To activate this, brands need workflows facilitating smooth information sharing from service to content teams. But the benefits are plentiful: increased visibility and engagement, lower support costs, and amplified brand advocacy by directly answering consumer needs.

This data integration expands the marketing toolkit to include a treasure trove of insights within customer service conversations. With strategic processes, marketing content and experiences can directly reflect the consumer’s voice for greater relevance. Customer support thus evolves from a cost center to a high-value marketing asset.

Example Use of Customer Service Data

DataMarketing UsesBenefitsConsiderations
Call transcriptsIdentify FAQs, optimize for search visibilityIncreased engagement, decreased support costsRequires data sharing workflows
Chat logsUnderstand pain points and language usedImproved customer experiencesMay need filtering for relevance
Forum postsDevelop guides answering common questionsReduced repeat contactsDependent on representative sampling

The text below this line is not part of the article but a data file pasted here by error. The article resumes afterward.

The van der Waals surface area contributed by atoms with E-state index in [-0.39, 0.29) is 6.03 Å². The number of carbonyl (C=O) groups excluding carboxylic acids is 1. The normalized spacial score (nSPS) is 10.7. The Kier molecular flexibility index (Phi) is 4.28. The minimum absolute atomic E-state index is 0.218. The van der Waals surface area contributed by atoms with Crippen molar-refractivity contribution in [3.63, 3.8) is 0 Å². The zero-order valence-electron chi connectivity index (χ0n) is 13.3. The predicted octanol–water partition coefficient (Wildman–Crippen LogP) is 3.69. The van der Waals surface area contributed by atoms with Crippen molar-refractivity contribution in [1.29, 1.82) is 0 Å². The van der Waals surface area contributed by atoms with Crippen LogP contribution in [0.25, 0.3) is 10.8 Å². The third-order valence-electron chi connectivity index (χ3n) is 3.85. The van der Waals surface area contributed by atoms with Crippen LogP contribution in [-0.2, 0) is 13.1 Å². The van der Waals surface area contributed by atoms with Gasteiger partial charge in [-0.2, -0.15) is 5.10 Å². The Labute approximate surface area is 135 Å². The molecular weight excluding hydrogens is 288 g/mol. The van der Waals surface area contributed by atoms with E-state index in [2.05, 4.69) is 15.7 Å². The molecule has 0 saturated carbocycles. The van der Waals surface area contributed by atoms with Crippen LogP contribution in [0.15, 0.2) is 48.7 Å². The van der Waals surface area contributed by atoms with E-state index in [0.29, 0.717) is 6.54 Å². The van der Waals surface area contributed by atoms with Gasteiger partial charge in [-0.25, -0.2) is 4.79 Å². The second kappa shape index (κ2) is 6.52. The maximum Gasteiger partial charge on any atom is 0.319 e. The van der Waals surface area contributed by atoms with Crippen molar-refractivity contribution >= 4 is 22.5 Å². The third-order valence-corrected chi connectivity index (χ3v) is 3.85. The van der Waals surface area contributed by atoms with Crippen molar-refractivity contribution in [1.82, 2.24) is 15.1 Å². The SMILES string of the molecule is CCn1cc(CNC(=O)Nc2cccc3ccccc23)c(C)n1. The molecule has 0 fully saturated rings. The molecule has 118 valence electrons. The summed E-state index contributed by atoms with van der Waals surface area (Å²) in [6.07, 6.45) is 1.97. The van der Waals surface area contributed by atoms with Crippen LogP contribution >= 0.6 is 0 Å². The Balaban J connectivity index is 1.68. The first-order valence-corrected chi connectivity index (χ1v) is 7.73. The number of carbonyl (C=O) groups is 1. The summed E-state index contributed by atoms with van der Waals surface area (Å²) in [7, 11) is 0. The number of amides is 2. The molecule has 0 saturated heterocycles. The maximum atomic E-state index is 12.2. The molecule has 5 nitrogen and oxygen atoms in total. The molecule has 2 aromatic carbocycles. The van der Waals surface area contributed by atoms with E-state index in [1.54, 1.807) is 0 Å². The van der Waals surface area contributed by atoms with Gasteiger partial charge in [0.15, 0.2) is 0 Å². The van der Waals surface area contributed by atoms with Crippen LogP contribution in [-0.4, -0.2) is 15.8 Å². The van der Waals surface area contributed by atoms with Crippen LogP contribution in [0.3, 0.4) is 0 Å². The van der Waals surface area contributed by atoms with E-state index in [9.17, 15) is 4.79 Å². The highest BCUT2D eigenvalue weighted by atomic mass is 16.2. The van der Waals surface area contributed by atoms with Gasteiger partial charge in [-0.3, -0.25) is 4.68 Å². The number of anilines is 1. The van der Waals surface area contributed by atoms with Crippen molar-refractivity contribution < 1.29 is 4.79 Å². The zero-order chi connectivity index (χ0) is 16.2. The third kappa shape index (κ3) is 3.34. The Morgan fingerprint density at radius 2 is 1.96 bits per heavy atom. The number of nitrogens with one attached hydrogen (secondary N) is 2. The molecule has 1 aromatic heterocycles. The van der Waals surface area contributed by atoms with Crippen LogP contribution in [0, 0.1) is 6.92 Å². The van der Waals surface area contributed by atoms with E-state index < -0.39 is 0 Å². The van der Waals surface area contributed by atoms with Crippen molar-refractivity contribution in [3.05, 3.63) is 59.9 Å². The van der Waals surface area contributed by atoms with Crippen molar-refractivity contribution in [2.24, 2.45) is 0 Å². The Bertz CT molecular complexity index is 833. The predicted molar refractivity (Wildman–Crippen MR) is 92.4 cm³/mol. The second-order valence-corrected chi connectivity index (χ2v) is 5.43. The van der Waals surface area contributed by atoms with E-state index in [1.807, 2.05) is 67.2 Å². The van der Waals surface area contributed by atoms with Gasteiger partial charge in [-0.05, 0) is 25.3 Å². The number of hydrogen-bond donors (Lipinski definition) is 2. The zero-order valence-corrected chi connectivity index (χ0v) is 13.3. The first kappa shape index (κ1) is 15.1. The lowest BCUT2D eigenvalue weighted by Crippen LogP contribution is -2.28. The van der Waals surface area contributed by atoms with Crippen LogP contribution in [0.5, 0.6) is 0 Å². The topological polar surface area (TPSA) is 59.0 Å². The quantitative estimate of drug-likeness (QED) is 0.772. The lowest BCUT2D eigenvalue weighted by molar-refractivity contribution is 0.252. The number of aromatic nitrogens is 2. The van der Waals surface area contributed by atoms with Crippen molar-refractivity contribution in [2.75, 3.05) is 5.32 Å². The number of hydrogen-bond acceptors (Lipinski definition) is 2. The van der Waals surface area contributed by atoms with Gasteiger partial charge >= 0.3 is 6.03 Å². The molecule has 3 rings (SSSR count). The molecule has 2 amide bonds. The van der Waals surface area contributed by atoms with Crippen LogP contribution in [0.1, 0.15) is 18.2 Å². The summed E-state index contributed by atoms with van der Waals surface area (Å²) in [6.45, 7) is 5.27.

Social conversationsLearn about interests, motivationsPersonalized content and offersManual social listening and analysis
ReviewsGain feedback on products, servicesRefine messaging, identify opportunitiesSample size and bias limitations

Using Audience Data from 3rd Party Databases

While owned first-party data provides the most direct customer and content intelligence, third-party data sources offer ways to fill gaps and expand reach. Numerous research firms and data brokers aggregate robust consumer demographic, psychographic, and behavioral data. Tapping these vast databases allows marketers to enrich profiles and find prospective lookalike audiences.


Integrate third-party data sources to enrich customer profiles and identify prospective audiences. This can help in targeting online ads more effectively and expanding the reach of your marketing campaigns.